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2017 Ecosystem Restoration Camp Spain

Updated: Apr 8, 2019

Early March in 2017 we gathered at La Junquera-El Servalejo near Topares, Spain. The Altiplano region of Spain is a far off and secluded section of Spain dotted with abandoned stone villages. The skies are the clearest in Europe, known to astronomers for clear star gazing with telescopes. I stayed up late at night laying on the picnic table soaking in the colors of the Milky Way. The moonless late winter night brought out the best viewing I have ever seen.

We gathered to walk the land and plan first steps to restore the land. It had been in cultivation for centuries. Almonds, olives, wheat, had taken over from subsistence farms of the many villages and small farms. Restoration means a transition to perennial polyculture of trees, shrubs, and habitat for returning ecological services. Sloping and eroded land seeded with fibrous root plants on contour.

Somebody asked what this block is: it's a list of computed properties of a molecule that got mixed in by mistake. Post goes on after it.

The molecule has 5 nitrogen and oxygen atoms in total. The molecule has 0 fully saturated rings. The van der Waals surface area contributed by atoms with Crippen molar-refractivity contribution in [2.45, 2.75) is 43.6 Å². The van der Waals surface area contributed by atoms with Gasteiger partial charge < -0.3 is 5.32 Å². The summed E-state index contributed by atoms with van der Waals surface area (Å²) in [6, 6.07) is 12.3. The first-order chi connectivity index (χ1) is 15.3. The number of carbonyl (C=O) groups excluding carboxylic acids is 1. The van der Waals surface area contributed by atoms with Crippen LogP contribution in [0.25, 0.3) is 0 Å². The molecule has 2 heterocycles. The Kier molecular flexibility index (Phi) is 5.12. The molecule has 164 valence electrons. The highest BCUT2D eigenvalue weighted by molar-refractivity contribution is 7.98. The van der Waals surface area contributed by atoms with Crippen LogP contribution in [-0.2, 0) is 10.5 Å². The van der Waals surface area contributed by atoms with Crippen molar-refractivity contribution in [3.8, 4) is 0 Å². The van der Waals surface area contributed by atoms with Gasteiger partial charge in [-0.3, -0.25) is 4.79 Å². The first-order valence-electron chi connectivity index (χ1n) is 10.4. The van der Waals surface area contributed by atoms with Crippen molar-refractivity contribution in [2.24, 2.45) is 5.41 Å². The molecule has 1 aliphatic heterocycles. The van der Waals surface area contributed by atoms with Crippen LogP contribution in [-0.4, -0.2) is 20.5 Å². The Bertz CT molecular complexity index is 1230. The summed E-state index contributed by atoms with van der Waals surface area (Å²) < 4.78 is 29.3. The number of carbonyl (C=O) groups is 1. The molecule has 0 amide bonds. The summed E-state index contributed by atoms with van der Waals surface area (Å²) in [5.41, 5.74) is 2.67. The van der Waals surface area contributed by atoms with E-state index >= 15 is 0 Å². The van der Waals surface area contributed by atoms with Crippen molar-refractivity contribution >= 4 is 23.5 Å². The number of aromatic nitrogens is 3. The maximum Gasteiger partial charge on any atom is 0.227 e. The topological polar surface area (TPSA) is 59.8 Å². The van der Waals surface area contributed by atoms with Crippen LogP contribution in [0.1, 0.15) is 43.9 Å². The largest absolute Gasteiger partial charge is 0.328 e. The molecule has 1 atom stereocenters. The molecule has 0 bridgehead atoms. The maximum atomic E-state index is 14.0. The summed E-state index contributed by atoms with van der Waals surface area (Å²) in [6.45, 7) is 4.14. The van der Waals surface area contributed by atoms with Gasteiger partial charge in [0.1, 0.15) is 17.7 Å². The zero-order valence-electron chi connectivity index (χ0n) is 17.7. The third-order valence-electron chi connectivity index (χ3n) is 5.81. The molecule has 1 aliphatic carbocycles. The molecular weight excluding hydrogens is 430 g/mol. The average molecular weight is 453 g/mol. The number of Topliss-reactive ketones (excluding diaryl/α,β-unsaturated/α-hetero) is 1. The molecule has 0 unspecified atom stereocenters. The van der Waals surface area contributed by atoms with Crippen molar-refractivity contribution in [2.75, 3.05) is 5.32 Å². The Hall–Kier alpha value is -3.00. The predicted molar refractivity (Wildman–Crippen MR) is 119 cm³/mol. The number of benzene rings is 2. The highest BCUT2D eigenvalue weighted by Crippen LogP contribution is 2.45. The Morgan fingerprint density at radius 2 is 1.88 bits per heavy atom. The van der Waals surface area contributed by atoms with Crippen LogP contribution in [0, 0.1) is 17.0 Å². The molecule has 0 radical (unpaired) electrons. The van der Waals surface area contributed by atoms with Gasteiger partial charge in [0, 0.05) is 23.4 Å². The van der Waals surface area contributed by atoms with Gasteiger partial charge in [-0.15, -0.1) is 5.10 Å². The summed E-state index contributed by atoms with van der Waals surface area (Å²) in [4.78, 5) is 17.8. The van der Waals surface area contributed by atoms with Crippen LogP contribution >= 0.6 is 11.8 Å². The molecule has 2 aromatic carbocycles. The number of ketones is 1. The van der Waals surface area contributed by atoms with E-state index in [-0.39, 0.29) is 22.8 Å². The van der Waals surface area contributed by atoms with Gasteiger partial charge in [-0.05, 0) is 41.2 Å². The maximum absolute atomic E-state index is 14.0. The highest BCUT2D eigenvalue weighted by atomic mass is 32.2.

The restoration needs to also supply harvest to the community and the ERC reducing its footprint and dependence on outside resources. The very occupation of the space adds additional pressures on the landscape. I will help design the horticultural system and develop the model strategies and practices needed in the area. The priority is soil capacity and natural capital needed for long term climate resilience.

Later that year I returned for the first implementation of earthworks. Long swales on contour to collect the water and increase the available water capacity of the land. Deep cutting subsoil rifts, again on contour, to break through the hard pan ( a restrictive layer of soil that stops water infiltration ) created from decades of plowing and compaction. We plotted the final borders, cut the access road, and sited the future camp facilities.

Once the soil structure is rebuilt we can start adding trees and the overstory system, shrubs, and diverse perennial species. Regina Cobo-Quintas developed the Xeric polycultures of almonds and olives.



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